As many, but probably not all, Tracyites are aware, the Pulitzer Prize-winning columnist wrote:
“A small news item from Tracy, Calif., caught my eye last week. Local station CBS 13 reported: ‘Tracy residents will now have to pay every time they call 9-1-1 for a medical emergency. But there are a couple of options. Residents can pay a $48 voluntary fee for the year, which allows them to call 9-1-1 as many times as necessary. Or there’s the option of not signing up for the annual fee. Instead, they will be charged $300 if they make a call for help.’”
As city officials are quick to point out, the report is not totally correct. The city would charge for 9-1-1 medical calls only if paramedic services are rendered by the fire department. If the firefighters are there only standing by or dealing only with fire or hazardous materials, there will be no charge.
But the whole issue has become something of interest around the country as an example of ways local governments are trying to generate revenue to close major budget gaps. And right here in the ol’ tank town, it is a topic of more than considerable discussion. The general consensus seems to be that police and fire services have always been and should continue to be covered by taxes, not fees for individual service calls.
I have a feeling it’s highly problematic that the city is going to generate much revenue from the venture and will wind up deep-sixing the pay-for-service program after its trial period expires. I suspect local firefighters will be more than happy to see that occur.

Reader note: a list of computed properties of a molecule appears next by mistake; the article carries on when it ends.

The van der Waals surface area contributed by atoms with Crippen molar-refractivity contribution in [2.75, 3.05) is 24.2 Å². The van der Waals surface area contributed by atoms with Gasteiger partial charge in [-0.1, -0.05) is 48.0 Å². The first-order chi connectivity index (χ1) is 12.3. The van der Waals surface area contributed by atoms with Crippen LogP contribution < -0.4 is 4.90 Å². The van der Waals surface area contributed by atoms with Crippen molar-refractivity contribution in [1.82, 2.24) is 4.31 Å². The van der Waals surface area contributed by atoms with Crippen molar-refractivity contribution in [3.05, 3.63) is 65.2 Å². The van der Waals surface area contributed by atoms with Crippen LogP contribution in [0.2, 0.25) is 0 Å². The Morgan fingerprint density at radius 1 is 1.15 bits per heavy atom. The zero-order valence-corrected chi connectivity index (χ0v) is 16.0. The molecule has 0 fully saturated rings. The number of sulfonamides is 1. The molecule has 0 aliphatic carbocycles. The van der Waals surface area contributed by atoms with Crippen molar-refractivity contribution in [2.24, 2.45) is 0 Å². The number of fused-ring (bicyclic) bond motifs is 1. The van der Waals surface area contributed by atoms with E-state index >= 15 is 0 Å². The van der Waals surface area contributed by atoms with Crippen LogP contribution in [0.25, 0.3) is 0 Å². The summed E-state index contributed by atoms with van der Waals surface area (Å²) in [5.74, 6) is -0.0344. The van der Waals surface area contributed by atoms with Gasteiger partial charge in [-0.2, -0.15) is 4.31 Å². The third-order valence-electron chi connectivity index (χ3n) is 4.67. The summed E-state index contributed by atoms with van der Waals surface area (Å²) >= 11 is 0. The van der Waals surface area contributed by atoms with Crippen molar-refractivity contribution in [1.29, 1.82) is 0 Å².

So how did Friedman, who normally writes about foreign affairs, focus in on Tracy? I don’t really know, but I do recall that Friedman has long known our town exists.
A decade or so ago, I heard Friedman talk at the World Affairs Council in San Francisco. After the presentation, I purchased a copy of his book, “The Lexis and the Olive Tree,” which focuses on the globalization of the economy, and asked him to autograph it.
While signing the book, he asked where I was from, and I said Tracy.
“Oh, I know where Tracy is,” he said. “That’s where the West Valley Mall is.”
He explained that his wife was at that time a member of the General Growth Properties board of directors, and they had discussed developing the mall in Tracy.
Friedman’s wife is a member of the Bucksbaum family, which started General Growth a number of years ago with a single shopping center in Cedar Rapids, Iowa. That small beginning has grown into the second-largest mall company in the country, with 200 regional shopping malls in 43 states.
The Buckbaums are now mostly out of the company, which has been under financial stress in recent years and filed for Chapter 11 (reorganization) bankruptcy last year.
Just this week, the company announced that Brookfield Asset Management had made a $2.5 billion investment to gain a 30 percent interest in General Growth. That investment and accompanying reorganization plan forestall an unsolicited $10 billion takeover offer from the Simon Property Group, the nation’s largest shopping center operator and General Growth’s archrival.
The General Growth reorganization plan calls for splitting the company, with the spun-off company taking several non-core (that is, non-shopping center) businesses with it.
Now, if the regenerated and refocused General Growth Properties can attract a major retailer to take over the anchor space at the West Valley Mall vacated last year by Gottschalks Department Store, then all this can have some real meaning for our town.
• Sam Matthews, Tracy Press publisher emeritus, can be reached at 830-4234 or by e-mail at firstname.lastname@example.org.